Nina Bondre, CPO, has prepared a summary report on material presented at the American Orthotic & Prosthetic Association (AOPA) National Assembly in Vancouver late September. Professionals and amputees alike may find this information of interest. Citations and links to the information presented here can be found at the end for those interested in more detail.

Angie Bryl, Mark Hopkins and Jed Newhardt all attended the September AOPA meeting from Dankmeyer. One of the most interesting pieces of information they returned with was a clinical update regarding post-operative care for amputees. There are many methods of handling a person's residual limb following an amputation, and the studies presented at AOPA helped to provide some support and evidence for current practice and to encourage new standards. 

Multiple studies demonstrated that a rigid dressing following amputation were superior compared to soft dressings, both for decreasing time to fitting, and for reducing incidental injury/trauma to the limb during healing (Reichmann et al, 2018). 

Peer visitation during the post-operative phase is also extremely important and currently quite undervalued. In a trial that included individual peer visits for patients that had undergone an amputation, 92% responded positively to the peer visit. In addition, 1-6 months following the visit, 92% still said that their outlook had been improved due to the peer visit. The recommendation from this study is that peer visits should be encouraged and sought after for everyone who undergoes a major amputation (Reichmann and Bartman, 2018).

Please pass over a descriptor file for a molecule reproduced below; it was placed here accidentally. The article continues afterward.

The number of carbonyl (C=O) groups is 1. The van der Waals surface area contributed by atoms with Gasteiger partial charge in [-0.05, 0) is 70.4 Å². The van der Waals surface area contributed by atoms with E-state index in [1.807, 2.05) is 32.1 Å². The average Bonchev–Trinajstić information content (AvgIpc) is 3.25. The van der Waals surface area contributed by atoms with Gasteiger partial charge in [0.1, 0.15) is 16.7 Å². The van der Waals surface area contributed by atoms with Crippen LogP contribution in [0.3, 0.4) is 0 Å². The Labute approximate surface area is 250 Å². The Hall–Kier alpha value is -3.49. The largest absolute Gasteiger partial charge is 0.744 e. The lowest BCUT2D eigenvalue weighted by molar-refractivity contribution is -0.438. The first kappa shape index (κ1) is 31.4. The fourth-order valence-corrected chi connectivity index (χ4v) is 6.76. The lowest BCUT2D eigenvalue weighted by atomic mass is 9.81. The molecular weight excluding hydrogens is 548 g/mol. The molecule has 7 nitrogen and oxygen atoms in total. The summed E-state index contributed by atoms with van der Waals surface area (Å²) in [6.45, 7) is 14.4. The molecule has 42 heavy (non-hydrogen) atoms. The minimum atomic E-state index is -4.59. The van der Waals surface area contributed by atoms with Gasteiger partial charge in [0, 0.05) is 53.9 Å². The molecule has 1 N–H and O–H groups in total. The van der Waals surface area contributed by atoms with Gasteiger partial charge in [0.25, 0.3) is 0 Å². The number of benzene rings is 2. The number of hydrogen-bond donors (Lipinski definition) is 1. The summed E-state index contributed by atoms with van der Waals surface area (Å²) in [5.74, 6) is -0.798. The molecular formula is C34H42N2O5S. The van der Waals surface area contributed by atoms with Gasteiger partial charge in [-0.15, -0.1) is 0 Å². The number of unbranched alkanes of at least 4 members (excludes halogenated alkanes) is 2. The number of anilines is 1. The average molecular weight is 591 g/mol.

People who have amputations in fact have a higher fall risk than those who have experienced a stroke, when compared in similar settings of hospitals and inpatient rehabilitation facilities. 3% of those with lower limb amputations who fall end up needing a revision surgery, and half of the revisions will result in a transfemoral amputation as the final level. However, if the patient is wearing a well-fitting rigid removable dressing at the time of the fall, the falls that end up in a revision surgery are eliminated (Gooday and Hunter, 2004).

For more detailed information, these are the links to the relevant documents. Click to access.

Reichmann, J. P., & Bartman, K. R. (2018). An integrative review of peer support for patients undergoing major limb amputation.Journal of Vascular Nursing, 36(1), 34-39. doi:10.1016/j.jvn.2017.10.002

Reichmann, J. P., & Kritter, A. E., Jr. (2018, June). Evidence-Based Post-Operative Care for Transtibial Amputees. The O&P EDGE.

Reichmann, J. P., Stevens, P. M., Rheinstein, J., & Kreulen, C. D. (2018). Removable Rigid Dressings for Postoperative Management of Transtibial Amputations: A Review of Published Evidence. Pm&r, 10(5), 516-523. doi:10.1016/j.pmrj.2017.10.002